Sunday, December 9, 2007

I have your bushido right here.

The Devil Himself

So I have a confession to make - I really like samurai shows. I like Samurai Champloo, Samurai 7, Rurouni Kenshin, basically anything with a sword and a guy dressed up in a robe and I'm there. (Well with the exception of Samurai Deeper Kyo, I could have taken or left that one). And if it takes place in Feudal Japan or during the Bakamatsu, I'm buying it. No ifs, ands or buts.

But I've noticed an idea that seems to permeate these shows - that by killing you sacrifice part of yourself, or in the most dramatic (or melodramatic terms) you end up becoming a demon. It reminds me of those tribes that would eat the flesh of their enemies to become stronger, only with the added bonus of becoming less human.

This is an idea that intrigues me, mostly because there aren't any easily analogous counterparts in Western fiction. Sure you might have an anti-hero who does bad things for good reasons (i.e. Wolverine) and is haunted by those things. But generally the idea behind those characters isn't that they become less human, just more hardened. And you have those anti-heroes who are actually bad people who do good things for the wrong reasons (i.e. Edward from the Anita Blake books). But it wasn't like they started the story as good people.

An even more these characters generally on some level are folk heroes. So they've sacrificed themselves, so that they might bring about a better future. In all honesty there's only two closely related concepts in Western thought that I can think of: the noble warrior and the revenge story.

Fire in the hole because hell hath no fury

Like I hinted before one of the closest links between this archetype and Western fiction is the idea of a hardened veteran. This archetype generally pops up in war movies. Most recently, I saw it in Jarhead. The guy who goes off to war to do something good for his country but ends up walking away scarred. Sometimes this shows up more than others, but it doesn't seem to completely encompass this idea I've noticed in anime. It isn't like these characters have thrown away their humanity rather their humanity is still quite intact which allows them to see the general ridiculousness of war.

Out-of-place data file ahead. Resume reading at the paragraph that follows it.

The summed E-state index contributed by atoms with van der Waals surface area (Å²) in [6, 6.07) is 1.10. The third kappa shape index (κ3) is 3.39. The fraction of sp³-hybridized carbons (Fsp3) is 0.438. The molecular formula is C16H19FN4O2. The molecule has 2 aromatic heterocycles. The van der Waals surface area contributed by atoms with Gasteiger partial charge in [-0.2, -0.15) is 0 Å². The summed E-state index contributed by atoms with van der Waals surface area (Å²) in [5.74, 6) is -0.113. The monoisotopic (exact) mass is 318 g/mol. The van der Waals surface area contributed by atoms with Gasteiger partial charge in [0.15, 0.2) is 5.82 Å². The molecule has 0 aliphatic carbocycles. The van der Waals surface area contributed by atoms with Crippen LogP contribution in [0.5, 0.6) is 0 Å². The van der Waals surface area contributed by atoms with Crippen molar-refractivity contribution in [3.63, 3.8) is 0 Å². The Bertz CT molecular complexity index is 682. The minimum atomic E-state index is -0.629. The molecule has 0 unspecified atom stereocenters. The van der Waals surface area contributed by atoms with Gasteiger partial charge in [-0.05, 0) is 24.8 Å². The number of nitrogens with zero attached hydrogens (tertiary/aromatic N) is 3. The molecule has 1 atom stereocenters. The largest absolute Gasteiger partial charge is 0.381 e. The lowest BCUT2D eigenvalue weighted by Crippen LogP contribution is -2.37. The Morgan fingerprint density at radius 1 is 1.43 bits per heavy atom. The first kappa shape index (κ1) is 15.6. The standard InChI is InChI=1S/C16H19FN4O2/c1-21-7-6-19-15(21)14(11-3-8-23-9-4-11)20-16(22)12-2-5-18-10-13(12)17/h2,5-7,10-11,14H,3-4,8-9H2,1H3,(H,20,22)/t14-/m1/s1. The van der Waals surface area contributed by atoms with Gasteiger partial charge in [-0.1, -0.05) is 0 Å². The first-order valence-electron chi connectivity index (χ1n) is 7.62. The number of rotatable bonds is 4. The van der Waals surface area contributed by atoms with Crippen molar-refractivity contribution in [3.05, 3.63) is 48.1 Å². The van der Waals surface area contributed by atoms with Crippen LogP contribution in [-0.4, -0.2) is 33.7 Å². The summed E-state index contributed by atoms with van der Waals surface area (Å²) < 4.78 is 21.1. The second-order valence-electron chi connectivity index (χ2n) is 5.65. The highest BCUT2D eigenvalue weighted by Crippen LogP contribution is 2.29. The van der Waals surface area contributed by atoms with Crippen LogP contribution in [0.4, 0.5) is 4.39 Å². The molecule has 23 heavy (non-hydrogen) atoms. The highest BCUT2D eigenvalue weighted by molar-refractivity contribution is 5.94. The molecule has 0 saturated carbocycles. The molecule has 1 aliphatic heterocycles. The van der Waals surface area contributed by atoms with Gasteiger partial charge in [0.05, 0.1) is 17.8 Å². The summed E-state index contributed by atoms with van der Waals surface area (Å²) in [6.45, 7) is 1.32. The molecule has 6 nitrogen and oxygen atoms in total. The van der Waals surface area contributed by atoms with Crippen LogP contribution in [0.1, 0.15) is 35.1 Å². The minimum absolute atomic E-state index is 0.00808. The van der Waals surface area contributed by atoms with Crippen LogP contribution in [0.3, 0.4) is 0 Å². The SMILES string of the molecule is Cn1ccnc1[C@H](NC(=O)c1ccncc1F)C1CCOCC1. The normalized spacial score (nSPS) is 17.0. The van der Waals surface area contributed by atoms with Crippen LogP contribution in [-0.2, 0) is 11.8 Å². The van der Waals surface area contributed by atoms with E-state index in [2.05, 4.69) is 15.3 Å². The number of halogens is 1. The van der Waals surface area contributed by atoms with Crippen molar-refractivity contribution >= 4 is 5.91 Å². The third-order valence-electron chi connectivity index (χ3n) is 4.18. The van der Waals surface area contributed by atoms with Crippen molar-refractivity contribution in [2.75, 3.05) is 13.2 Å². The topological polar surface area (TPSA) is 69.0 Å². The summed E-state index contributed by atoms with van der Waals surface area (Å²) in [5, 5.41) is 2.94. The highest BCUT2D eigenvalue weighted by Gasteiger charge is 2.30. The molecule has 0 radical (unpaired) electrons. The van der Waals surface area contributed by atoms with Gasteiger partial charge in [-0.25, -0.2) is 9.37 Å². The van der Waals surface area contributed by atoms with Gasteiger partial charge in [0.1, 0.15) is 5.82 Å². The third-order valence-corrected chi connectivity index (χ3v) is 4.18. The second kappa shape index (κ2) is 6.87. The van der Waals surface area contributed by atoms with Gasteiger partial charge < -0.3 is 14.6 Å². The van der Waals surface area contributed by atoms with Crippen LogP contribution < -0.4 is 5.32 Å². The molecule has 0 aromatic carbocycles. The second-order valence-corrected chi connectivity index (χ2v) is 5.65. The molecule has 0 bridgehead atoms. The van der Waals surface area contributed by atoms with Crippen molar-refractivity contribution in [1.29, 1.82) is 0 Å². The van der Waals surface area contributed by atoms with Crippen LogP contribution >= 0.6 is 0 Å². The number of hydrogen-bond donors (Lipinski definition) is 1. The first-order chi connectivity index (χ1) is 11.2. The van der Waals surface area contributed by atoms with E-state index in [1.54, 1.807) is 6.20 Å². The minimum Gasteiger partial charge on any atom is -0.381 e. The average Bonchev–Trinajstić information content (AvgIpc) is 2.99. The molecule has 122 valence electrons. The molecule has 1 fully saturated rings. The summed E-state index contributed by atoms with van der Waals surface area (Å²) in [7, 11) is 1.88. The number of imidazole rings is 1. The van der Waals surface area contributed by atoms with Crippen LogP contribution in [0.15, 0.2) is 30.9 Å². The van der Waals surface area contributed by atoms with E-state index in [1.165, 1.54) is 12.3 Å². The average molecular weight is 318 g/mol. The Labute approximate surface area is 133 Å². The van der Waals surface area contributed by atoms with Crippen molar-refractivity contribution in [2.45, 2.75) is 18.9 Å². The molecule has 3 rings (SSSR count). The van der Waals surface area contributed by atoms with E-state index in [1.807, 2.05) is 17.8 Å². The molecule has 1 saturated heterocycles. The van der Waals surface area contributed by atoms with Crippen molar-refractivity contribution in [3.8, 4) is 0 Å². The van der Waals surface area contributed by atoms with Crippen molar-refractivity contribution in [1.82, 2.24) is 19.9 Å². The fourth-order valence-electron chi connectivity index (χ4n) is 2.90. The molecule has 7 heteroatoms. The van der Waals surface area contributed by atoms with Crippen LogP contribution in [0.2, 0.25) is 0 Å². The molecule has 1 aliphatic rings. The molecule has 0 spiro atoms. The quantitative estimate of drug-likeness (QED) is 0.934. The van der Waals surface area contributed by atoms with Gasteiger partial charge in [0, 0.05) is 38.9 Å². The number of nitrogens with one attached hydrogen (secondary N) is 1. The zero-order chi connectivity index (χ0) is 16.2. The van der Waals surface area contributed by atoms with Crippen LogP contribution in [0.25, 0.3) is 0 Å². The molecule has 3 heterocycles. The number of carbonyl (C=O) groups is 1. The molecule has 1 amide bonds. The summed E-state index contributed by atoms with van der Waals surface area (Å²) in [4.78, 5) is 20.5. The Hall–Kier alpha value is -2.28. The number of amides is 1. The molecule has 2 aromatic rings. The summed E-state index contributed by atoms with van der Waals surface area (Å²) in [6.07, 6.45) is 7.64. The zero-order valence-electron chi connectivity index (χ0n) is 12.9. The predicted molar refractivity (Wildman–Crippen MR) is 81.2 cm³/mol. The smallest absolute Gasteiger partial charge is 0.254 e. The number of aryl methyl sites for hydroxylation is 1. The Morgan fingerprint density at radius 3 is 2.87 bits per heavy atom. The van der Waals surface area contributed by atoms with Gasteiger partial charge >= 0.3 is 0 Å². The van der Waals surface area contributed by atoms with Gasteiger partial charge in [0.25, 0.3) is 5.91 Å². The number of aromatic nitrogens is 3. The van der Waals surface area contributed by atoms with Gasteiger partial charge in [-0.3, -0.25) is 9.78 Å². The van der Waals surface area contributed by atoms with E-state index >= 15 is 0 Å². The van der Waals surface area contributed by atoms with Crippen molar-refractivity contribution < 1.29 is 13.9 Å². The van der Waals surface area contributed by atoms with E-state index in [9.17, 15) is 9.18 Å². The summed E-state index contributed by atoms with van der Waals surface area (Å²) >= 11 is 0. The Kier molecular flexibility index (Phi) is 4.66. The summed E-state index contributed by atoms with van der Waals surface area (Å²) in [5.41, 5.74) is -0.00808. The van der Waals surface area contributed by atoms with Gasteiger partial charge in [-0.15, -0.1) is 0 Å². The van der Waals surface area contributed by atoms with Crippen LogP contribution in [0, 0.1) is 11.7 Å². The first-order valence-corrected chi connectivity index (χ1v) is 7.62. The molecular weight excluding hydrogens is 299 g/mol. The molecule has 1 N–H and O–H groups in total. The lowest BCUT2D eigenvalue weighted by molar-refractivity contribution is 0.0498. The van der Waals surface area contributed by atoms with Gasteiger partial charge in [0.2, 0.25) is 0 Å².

On the other hand you have the classic revenge story. Generally those protagonists end up throwing their entire life away in the pursuit of revenge. As if that fanaticism sucks away their humanity. But first and foremost, these heroes, no matter how likable, are always undone by their obsession, not by some noble need to protect their way of life. In the end, the idea of self-sacrifice is missing.

So where's the beef?

While the first time I saw this concept played out it was novel, it's really starting to wear thin. I don't mind the moral question about killing, that's fine. It adds a little bit of tension. But I swear if I hear another person say, "Would you be willing to sacrifice your humanity?" I'm going to beat my head against a wall. It's like these shows feel the need to whip out their theme and proceed to beat me over the head with it.

In fact, with the exception of the Kenshin OVA, I haven't seen this theme dealt with maturely in anime ever. And I think it's a shame, considering that for what is a very Eastern theme (the juxtaposition of nobility with committing evil acts), that anime can't seem to deal with it better.

1 comment:

Anonymous said...

Go watch Kazemakase Tsukikage Ran.